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Publication numberUS6758551 B2
Publication typeGrant
Application numberUS 10/305,593
Publication dateJul 6, 2004
Filing dateNov 26, 2002
Priority dateNov 26, 2002
Fee statusPaid
Also published asUS20040100534
Publication number10305593, 305593, US 6758551 B2, US 6758551B2, US-B2-6758551, US6758551 B2, US6758551B2
InventorsPaul C. Tien, Mehrdad Zomorrodi
Original AssigneeXerox Corporation
Export CitationBiBTeX, EndNote, RefMan
External Links: USPTO, USPTO Assignment, Espacenet
Distributed high efficiency RF supply
US 6758551 B2
Abstract
An acoustic inkjet print head having the RF generator and amplifier located at the load location for directly driving the load is disclosed. In so doing the power distribution medium, e.g. transmission line and any power divider device are eliminated. The overall power efficiency can be near to the high efficiency amplifier. In the case of Class-E, greater than 90 percent efficiency can be achieved. Due to the miniaturization of components the high efficiency power supply can be shielded effectively to minimize EME and can be further be integrated to a MCM or IC.
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Claims(19)
What is claimed is:
1. An acoustic inkjet print head comprising:
a plurality of transducers for generating acoustic waves;
a plurality of RF power switches, each of which corresponds to one of said plurality of transducers;
an RF frequency generator and RF power amplifier controlled by a load value for coarse adjustment;
said RF frequency generator and amplifier being electrically connected to each one of said plurality of transducers through a corresponding one of said plurality of RF power switches; and
said plurality of transducers, said RF power amplifier and said RF frequency generator being so constructed and arranged to be all integrated on the acoustic inkjet print head.
2. The acoustic inkjet print head recited in claim 1, wherein said RF power amplifier and said RF frequency generator are all integrated on a silicon chip.
3. The acoustic inkjet print head recited in claim 1, wherein said load value is obtained from a load impedance lookup table.
4. The acoustic inkjet print head recited in claim 3, wherein said RF power amplifier is controlled by a load impedance feedback circuit for fine adjustment.
5. The acoustic inkjet print head recited in claim 1, wherein said RF power amplifier is a Class E amplifier.
6. The acoustic inkjet print head recited in claim 1, wherein said RF power switches are turned on and off by a decoder.
7. The acoustic inkjet print head recited in claim 6, wherein said decoder turns on a corresponding RF switch according to a load signature in a look-up table.
8. The acoustic inkjet print head recited in claim 1, wherein said RF power generator and amplifier receives a feedback and signal from a Digital to Analog Converter for delivering a constant output voltage with varying changes in load values.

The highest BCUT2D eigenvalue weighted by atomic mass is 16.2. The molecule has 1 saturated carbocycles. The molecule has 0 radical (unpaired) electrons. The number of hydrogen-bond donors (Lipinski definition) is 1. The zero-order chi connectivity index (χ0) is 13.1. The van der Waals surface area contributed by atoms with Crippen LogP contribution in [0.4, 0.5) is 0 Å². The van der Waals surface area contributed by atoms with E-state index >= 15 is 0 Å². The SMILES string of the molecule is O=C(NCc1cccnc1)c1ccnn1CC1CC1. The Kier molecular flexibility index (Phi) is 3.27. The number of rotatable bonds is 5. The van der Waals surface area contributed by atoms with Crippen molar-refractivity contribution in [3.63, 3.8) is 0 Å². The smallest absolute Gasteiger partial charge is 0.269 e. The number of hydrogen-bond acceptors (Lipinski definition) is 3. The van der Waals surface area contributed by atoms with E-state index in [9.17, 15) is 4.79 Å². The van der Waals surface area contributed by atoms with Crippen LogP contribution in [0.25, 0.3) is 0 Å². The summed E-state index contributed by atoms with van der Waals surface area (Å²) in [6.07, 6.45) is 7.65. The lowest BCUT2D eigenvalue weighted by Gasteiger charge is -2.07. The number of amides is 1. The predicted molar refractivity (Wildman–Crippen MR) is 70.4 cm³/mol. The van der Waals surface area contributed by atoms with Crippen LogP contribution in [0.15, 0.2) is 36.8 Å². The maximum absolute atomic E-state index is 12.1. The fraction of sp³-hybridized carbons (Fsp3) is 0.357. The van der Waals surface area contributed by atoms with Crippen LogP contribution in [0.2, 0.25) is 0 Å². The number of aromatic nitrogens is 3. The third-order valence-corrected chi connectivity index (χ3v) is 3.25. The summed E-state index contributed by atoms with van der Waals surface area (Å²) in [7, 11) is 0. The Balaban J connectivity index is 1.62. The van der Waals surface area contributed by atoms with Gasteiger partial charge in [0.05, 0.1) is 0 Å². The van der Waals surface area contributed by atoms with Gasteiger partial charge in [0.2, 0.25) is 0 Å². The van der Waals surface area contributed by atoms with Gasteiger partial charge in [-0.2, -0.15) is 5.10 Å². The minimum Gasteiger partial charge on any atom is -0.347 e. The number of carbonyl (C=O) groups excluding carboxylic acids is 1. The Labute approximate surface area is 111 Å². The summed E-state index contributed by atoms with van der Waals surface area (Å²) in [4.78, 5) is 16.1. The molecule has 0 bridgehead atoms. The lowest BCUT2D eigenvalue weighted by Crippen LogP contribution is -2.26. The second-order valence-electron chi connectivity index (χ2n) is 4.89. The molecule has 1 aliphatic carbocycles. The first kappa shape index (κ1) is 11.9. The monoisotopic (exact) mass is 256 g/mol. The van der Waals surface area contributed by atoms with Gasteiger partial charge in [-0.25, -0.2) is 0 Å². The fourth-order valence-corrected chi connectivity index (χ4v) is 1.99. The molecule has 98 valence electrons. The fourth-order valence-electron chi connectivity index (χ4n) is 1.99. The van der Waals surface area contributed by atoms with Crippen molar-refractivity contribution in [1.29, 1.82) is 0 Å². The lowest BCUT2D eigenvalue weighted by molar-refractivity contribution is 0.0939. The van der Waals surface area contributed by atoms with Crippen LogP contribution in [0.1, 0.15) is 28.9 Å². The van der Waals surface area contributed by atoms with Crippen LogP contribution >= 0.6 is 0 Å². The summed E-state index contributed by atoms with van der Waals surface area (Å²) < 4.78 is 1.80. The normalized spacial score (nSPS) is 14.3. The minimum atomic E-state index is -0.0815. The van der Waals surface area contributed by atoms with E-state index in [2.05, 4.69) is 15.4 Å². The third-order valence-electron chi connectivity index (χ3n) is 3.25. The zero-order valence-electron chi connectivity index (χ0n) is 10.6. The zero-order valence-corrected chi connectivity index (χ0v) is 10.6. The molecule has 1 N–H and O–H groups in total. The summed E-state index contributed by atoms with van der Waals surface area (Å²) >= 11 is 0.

9. An acoustic inkjet print head comprising:
a plurality of transducers each having load impedance values for generating acoustic waves;
a plurality of RF power switches, each of which corresponds to one of said plurality of transducers;
an RF frequency generator and amplifier;
said RF frequency generator and amplifier being electrically connected to each one of said plurality of transducers through a corresponding one of said plurality of RF power switches wherein said RF power generator and amplifier receives a feedback signal from a feedback circuit and digital signature from a Digital to Analog Converter for delivering a constant output voltage with varying changes in load values; and
said plurality of transducers, said RF power amplifier and said RF frequency generator being so constructed and arranged to be all integrated on the acoustic inkjet print head.
10. The acoustic inkjet print head recited in claim 9, wherein said RF power amplifier and said RF frequency generator are all integrated on a silicon chip.
11. The acoustic inkjet print head recited in claim 9, wherein said RF power amplifier is controlled by a load value corresponding to a transducer for coarse adjustment.
12. The acoustic inkjet print head recited in claim 11, wherein said load value is obtained from a load impedance lookup table.
13. The acoustic inkjet print head recited in claim 12, wherein said RF power amplifier is controlled by a load impedance feedback circuit for fine adjustment.
14. The acoustic inkjet print head recited in claim 9, wherein said RF power amplifier is a Class E amplifier.
15. The acoustic inkjet print head recited in claim 9, wherein said RF power switches are turned on and off by a decoder.
16. The acoustic inkjet print head recited in claim 15, wherein said decoder turns on a corresponding RF switch according to a load signature in a look-up table.
17. An acoustic inkjet print head comprising:
a plurality of transducers each having predetermined load impedance values for generating acoustic waves;
a plurality of RF power switches each of which corresponds to one of said plurality of transducers said RF power switches which are turned on and off by a decoder wherein said decoder turns on a corresponding RF switch according to a load signature in a look-up table;
an RF frequency generator and amplifier;
said RF frequency generator and amplifier being electrically connected to each one of said plurality of transducers through a corresponding one of said plurality of RF power switches wherein said RF power generator and amplifier receives a feedback signal from a feedback circuit and digital signature from a Digital to Analog Converter for delivering a constant output voltage with varying changes in load values; and
said plurality of transducers, said RF power amplifier and said RF frequency generator being so constructed and arranged to be all integrated on the acoustic inkjet print head.
18. The acoustic inkjet print head recited in claim 17, wherein said RF power amplifier is controlled by a load value for coarse adjustment.
19. The acoustic inkjet print head recited in claim 17, wherein said RF power amplifier is controlled by a load impedance feedback circuit for fine adjustment.
Description
BACKGROUND